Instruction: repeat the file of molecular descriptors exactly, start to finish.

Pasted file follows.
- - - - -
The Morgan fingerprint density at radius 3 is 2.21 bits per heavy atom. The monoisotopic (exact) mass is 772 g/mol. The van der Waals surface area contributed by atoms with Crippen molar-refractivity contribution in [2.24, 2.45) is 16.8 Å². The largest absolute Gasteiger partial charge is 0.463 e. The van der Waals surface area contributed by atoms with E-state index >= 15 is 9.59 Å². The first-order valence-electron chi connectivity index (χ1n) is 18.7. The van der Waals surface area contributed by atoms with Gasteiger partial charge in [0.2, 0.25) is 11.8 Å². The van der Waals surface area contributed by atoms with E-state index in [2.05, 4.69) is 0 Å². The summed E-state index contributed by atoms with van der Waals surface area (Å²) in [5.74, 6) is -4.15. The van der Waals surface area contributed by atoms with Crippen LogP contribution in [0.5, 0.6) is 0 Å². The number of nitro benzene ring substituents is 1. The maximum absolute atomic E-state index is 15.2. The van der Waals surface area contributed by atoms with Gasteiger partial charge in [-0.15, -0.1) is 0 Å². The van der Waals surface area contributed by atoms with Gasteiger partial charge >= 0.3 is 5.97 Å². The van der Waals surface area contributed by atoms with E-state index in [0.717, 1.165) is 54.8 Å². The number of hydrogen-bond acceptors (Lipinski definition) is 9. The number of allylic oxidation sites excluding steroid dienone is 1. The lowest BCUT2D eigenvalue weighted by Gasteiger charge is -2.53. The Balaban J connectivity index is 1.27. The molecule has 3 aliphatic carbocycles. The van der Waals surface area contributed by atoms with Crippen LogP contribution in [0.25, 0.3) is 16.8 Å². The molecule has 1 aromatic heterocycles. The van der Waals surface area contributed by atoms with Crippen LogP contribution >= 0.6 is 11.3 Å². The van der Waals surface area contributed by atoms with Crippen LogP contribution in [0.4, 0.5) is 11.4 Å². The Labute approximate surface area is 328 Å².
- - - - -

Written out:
The Morgan fingerprint density at radius 3 is 2.21 bits per heavy atom. The monoisotopic (exact) mass is 772 g/mol. The van der Waals surface area contributed by atoms with Crippen molar-refractivity contribution in [2.24, 2.45) is 16.8 Å². The largest absolute Gasteiger partial charge is 0.463 e. The van der Waals surface area contributed by atoms with E-state index >= 15 is 9.59 Å². The first-order valence-electron chi connectivity index (χ1n) is 18.7. The van der Waals surface area contributed by atoms with Gasteiger partial charge in [0.2, 0.25) is 11.8 Å². The van der Waals surface area contributed by atoms with E-state index in [2.05, 4.69) is 0 Å². The summed E-state index contributed by atoms with van der Waals surface area (Å²) in [5.74, 6) is -4.15. The van der Waals surface area contributed by atoms with Crippen LogP contribution in [0.5, 0.6) is 0 Å². The number of nitro benzene ring substituents is 1. The maximum absolute atomic E-state index is 15.2. The van der Waals surface area contributed by atoms with Gasteiger partial charge in [-0.15, -0.1) is 0 Å². The van der Waals surface area contributed by atoms with Gasteiger partial charge >= 0.3 is 5.97 Å². The van der Waals surface area contributed by atoms with E-state index in [0.717, 1.165) is 54.8 Å². The number of hydrogen-bond acceptors (Lipinski definition) is 9. The number of allylic oxidation sites excluding steroid dienone is 1. The lowest BCUT2D eigenvalue weighted by Gasteiger charge is -2.53. The Balaban J connectivity index is 1.27. The molecule has 3 aliphatic carbocycles. The van der Waals surface area contributed by atoms with Crippen LogP contribution in [0.25, 0.3) is 16.8 Å². The molecule has 1 aromatic heterocycles. The van der Waals surface area contributed by atoms with Crippen LogP contribution >= 0.6 is 11.3 Å². The van der Waals surface area contributed by atoms with Crippen LogP contribution in [0.4, 0.5) is 11.4 Å². The Labute approximate surface area is 328 Å².